Don’t prepare too much for archery season
If you are just beginning to think about starting your preseason scouting for archery season, you may be a little late. Some experts I have talked to about this tell me that they start in June to track a trophy buck.
These addicted archers forgo ballgames, picnics, family reunions and such lesser activities all summer long to spend every available minute in the woods. I wonder how they avoid divorce court with such a stringent schedule. Most of us have to find a happy medium on scouting for good bucks in the summer.
Bob Foulkrod, nationally-known hunter and a Pennsylvanian told me that he believes good preseason scouting is a foundation for success. You and I think of summer scouting as being spotlighting fields at night to locate bucks. “By early summer I have spent the winter past walking woods trails to see where the tracks and droppings are to get a general idea where to start concentrating my efforts,” Foulkrod said. “Finding antler shed during the winter is one of the best indications of where to start your scouting for a good buck.
“Then from spring to late summer I too spend lots of time spotting in the areas where I had located the best deer sign during the winter,” Foulkrod explained. “By August I am sneaking into areas where I have pinpointed as where the biggest bucks are to just sit silently and watch. I do not spook the bucks, just observe.
“Every hunter fantasizes about bagging that huge trophy but realistically, most hunters won’t be able to take a trophy because they haven’t put in the time scouting before season. But even if this hunter isn’t going to be able to hunt strictly for a trophy buck, he still needs to do a lot scouting to determine where deer are and the best places to locate his stand,” Foulkrod advised.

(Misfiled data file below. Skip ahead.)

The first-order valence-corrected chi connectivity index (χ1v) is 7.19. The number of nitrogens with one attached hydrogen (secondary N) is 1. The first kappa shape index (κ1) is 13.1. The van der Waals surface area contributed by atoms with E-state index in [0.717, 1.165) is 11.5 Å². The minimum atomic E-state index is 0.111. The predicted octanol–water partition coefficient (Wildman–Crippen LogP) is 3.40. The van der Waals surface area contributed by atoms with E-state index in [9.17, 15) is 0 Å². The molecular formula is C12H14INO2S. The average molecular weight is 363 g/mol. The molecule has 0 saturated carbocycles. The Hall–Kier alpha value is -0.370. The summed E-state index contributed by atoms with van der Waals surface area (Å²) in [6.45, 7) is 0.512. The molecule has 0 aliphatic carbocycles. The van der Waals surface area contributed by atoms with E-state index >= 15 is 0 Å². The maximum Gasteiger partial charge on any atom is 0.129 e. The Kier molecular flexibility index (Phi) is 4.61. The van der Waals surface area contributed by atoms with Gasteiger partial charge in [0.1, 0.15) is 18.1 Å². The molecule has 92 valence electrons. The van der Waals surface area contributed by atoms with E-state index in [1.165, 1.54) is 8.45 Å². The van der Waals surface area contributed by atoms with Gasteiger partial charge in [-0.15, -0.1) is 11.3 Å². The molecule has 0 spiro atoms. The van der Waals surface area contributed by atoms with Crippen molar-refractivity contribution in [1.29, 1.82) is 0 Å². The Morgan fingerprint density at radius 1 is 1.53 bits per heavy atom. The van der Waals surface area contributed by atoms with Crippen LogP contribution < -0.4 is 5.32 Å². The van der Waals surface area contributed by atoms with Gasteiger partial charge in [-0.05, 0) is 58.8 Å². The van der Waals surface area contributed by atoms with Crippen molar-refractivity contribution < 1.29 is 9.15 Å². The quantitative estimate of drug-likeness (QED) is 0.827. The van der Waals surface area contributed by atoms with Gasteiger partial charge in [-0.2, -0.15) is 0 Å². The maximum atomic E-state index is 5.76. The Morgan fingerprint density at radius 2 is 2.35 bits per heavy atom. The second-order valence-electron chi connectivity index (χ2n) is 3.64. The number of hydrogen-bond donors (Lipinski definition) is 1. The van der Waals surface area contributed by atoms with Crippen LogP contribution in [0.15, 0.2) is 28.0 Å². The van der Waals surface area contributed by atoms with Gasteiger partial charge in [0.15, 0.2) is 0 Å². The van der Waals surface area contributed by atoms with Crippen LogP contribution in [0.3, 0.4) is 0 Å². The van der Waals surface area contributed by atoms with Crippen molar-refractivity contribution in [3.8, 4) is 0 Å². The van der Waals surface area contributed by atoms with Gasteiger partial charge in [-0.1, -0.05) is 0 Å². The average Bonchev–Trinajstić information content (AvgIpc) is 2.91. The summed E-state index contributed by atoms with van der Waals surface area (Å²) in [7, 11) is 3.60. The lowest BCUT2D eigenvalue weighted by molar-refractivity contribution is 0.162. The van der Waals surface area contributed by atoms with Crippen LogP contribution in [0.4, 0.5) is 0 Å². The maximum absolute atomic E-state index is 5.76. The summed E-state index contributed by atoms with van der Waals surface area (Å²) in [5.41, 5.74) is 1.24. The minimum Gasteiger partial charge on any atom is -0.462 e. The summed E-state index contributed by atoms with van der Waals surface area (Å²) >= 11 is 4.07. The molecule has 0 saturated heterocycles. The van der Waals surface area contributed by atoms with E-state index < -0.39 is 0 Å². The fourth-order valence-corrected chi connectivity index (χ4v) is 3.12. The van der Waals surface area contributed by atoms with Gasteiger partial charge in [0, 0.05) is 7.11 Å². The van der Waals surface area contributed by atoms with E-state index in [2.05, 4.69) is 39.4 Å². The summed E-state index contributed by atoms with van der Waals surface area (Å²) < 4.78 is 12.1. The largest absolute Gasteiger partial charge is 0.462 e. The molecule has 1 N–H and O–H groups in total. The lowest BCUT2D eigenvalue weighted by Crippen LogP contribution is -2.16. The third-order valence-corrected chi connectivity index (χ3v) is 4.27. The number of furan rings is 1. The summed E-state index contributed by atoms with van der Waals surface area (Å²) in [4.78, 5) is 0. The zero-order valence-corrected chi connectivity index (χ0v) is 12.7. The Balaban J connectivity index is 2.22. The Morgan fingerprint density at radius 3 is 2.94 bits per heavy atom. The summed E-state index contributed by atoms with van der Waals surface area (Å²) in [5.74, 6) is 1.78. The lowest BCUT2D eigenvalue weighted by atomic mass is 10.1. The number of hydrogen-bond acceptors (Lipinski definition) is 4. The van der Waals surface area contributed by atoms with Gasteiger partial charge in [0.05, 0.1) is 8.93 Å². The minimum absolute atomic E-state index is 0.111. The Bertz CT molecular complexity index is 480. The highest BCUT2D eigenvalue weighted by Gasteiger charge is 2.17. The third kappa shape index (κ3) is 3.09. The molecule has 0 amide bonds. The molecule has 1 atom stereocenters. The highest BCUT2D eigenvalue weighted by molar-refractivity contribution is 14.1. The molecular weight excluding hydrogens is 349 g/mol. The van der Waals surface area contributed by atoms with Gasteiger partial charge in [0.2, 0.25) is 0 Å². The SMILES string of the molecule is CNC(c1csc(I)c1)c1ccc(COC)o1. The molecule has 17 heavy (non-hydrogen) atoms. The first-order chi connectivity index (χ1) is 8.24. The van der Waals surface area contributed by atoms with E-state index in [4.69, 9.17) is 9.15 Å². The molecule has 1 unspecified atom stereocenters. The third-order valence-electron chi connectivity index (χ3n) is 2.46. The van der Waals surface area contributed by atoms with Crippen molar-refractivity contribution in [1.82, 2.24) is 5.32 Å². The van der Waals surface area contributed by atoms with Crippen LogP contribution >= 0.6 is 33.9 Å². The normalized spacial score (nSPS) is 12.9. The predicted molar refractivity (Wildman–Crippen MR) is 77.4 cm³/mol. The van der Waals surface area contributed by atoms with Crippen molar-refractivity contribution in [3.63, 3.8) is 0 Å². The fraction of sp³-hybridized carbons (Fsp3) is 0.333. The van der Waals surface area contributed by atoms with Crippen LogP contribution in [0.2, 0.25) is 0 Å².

Another great trophy buck hunter, perhaps better known in times past is Bob Kirschner. Bob is a well-known hunter in this state and has marketed a line of scents and written books about deer hunting including one called “The Art And Appreciation Of Trophy Bowhunting.” Bob has at least one record-book trophy buck in the records and perhaps more.
Kirschner says that a trophy buck may not necessarily be a record book buck but rather the biggest buck that an area has to offer. He also says that it takes a lot of time for preseason scouting to find out what buck is the biggest one in an area and then to zero in on its habits and patterns.
“Before we can harvest a big buck in any area we have to know he is there, “ Kirschner said. Otherwise it is just luck. I remember one particular buck that I scouted for months before season. I knew exactly where he bedded, exactly where he fed. I understood his movements. Within the first week of season I harvested this buck. I didn’t even wait for the rut to kick in.
I’ve taken as many as five deer in five consecutive years out of one bedding location,” Kirschner confided. Deer will use the same bedding area year after year until the trees get too large then the area will decrease in deer numbers. The important thing is to keep these locations secret.
“Mainly, you are looking for the biggest buck the area has to offer. By the time the archery season opens, I have narrowed my search down to one particular buck that I hunt for. I shoot no deer but that one, “Kirschner said.
Well, most of us simply do not have that kind of time to devote to preseason scouting but there is still much we can do. Spotlighting at night, within legal hours, will reveal good bucks within certain fields or spots. We can mark those in our minds and do what scouting we can by actually tramping around in those areas, looking for sign. Big bucks make heavier, larger tracks in the mud, for instance. Big bucks leave larger piles of droppings. We can find well-used trails that lead from bedding areas to feeding areas.
This year, vegetation is higher and denser than it is in most years because of the never-ending rain. So when scouting, be mindful of insects and also rattlesnakes that may be much harder to spot in the thick grass and vegetation.
Remember too that feeding areas usually change during mid-season when archery hunting starts. When acorns and other mast begin to drop, deer will forsake apple orchards and berry patches to paw after the mast.